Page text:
Ah, I seem to have acquired quite a few galleys from NetGalley and a couple of publicists. I'll be tackling a number of those. Someday I will get to the pile I've created from buying books from the library sale table (at 3 for a quarter I almost can't refrain from buying them). Not much going on with me this week.
What are you reading?
Fool Me Twice: Fighting the Assault on Science in America by Shawn Lawrence Otto.
Won on Goodreads, but I was very interested in the topic. It didn't occur to me until I saw the title, that Yes, there is a sort of desire to ignore science when it comes to politics and religion. I've already started it, and it's a fairly well-balanced look at our political system and its willingness to completely ignore the implications of scientific research and inquiry.
The Postmortal by Drew Magary.
Mortality has been cured, sort of. John Farrell can't die from old age, but he is still prone to all of the other things people can die from. This appears to be humorous. I love it when authors mock death, it entertains me in a way other literary conditions don't. I'm hoping this will be somewhat similar to The Dirty Job by Christopher Moore.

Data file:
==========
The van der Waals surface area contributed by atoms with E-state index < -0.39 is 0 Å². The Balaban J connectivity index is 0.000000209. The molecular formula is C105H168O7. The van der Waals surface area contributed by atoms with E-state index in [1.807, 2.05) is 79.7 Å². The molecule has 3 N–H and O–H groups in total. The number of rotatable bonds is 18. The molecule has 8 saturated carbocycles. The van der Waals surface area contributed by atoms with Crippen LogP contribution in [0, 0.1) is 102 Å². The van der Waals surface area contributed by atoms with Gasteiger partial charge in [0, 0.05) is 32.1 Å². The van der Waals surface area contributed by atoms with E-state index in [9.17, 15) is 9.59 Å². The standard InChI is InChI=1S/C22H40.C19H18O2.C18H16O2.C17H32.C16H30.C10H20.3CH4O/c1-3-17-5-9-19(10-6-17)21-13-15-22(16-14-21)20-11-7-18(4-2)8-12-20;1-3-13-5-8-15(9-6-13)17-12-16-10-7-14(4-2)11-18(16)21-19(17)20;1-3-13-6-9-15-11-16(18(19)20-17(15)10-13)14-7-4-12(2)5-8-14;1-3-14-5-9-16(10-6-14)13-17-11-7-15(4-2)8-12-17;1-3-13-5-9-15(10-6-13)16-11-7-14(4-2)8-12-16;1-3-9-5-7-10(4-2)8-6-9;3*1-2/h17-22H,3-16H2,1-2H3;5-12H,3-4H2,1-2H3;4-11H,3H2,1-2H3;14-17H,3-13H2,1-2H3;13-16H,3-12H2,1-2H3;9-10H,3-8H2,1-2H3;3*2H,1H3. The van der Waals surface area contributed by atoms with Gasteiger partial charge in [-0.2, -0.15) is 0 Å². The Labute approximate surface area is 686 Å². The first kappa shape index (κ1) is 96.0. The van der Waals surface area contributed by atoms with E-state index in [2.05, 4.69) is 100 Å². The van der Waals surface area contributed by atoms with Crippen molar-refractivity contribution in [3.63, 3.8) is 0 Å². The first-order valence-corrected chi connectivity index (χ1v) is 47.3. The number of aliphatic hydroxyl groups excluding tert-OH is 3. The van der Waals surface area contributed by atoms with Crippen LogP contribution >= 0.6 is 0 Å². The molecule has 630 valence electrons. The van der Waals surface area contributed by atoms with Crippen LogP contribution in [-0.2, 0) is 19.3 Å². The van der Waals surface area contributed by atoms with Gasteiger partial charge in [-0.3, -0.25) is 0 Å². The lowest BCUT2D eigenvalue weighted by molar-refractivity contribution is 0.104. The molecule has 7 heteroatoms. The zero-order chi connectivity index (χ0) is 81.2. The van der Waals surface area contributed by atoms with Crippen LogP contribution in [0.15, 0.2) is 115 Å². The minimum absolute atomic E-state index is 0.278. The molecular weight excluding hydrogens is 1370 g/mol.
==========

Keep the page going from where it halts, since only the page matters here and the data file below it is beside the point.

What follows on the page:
Artemis Fowl by Eoin Colfer.
This has been floating around for some 10 years to enough acclaim that it automatically went on my To Read Someday When I Can't Find Anything Else list. However, it popped up on NetGalley, so here I am. I have pretty much no expectations for this.
Tankborn by Karen Sandler.
This popped up on my feed as a new title for Dystopian Fiction August at Presenting Lenore. If you are unaware of her blog and the special Zombie Chicken rating, it is worth checking out. Anyway, I saw it again on NetGalley and figured it was worth checking out. There are genetically engineered humans, which are always interesting, especially in combination with a highly-stratified class system.